2. Oh my, I can’t even imagine as I am on the other end of the homeschooling journey where I only have a year under my belt. What I do know though is out of the bazillion blogs out there, I was drawn to voraciously read yours because of the honesty, the slice-of-life, the fact that your passion and love for your children was so amazingly apparent. In the quest for the perfect monetary blog nowadays, that is so often lost. Through your blog I learned that I could throw my curriculum out the window, or have too many, or have too few, or love unit studies, or just use a hodgepodge. It taught, and continues to teach me, to just relax and let many things happen when I am feeling Type A. I am currently trying to create my own community with the words that you used – with parents who are doing it because of the love of their children, but it often time feels like dating. One of the things that always helps me is pouring through the pictures of the things that I’ve done with my older child because I see the love of learning in her now and the benefit of what I’ve done with her and I want that same thing for my younger, even though at this point it may require more coffee to get there ❤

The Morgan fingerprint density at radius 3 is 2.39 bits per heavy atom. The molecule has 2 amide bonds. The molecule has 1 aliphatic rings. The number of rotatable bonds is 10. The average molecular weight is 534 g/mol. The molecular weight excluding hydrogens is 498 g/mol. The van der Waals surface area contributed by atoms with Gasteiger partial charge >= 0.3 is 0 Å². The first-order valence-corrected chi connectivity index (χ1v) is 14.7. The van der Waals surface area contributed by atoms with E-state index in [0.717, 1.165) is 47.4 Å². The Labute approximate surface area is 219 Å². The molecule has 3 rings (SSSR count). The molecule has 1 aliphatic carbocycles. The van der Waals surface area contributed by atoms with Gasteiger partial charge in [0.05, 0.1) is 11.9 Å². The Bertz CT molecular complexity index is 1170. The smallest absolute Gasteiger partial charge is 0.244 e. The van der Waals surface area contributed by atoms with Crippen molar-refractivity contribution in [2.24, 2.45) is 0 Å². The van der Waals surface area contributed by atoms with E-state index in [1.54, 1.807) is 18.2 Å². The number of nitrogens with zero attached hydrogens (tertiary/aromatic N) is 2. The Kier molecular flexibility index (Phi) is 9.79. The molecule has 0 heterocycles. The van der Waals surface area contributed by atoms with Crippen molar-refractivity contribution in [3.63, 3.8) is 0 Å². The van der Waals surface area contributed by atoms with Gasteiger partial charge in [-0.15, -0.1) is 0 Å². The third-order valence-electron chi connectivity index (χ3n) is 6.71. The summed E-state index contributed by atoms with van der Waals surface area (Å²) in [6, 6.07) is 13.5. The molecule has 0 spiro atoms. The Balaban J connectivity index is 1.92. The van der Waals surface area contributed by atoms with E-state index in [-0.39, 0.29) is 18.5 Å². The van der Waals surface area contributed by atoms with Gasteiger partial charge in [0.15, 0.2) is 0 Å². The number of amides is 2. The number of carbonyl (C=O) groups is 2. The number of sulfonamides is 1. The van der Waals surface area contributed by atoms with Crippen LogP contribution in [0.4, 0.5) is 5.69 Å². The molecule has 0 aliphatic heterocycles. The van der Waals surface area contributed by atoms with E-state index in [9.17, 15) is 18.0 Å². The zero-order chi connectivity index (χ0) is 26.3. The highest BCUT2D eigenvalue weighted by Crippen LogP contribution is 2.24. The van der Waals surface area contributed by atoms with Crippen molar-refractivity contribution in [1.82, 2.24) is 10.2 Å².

• Aw, thanks for the smile! Thanks for the reminder, too, to look back at what we’ve done with the older ones. I’ve found that blogging helps me with that when I accidentally end up going down that rabbit hole into the past every once in a while and see the fun we did some other era. 🙂 I’m not allowed coffee anymore (it triggers my neurological “lightning strikes”). I miss it, too!


  3. I’m in the same boat, but without the little ones. My oldest just graduated and is off at college. Getting one all the way through feels like a finish line. I am finding it hard to be motivated to keep going with the younger two (13 and 16).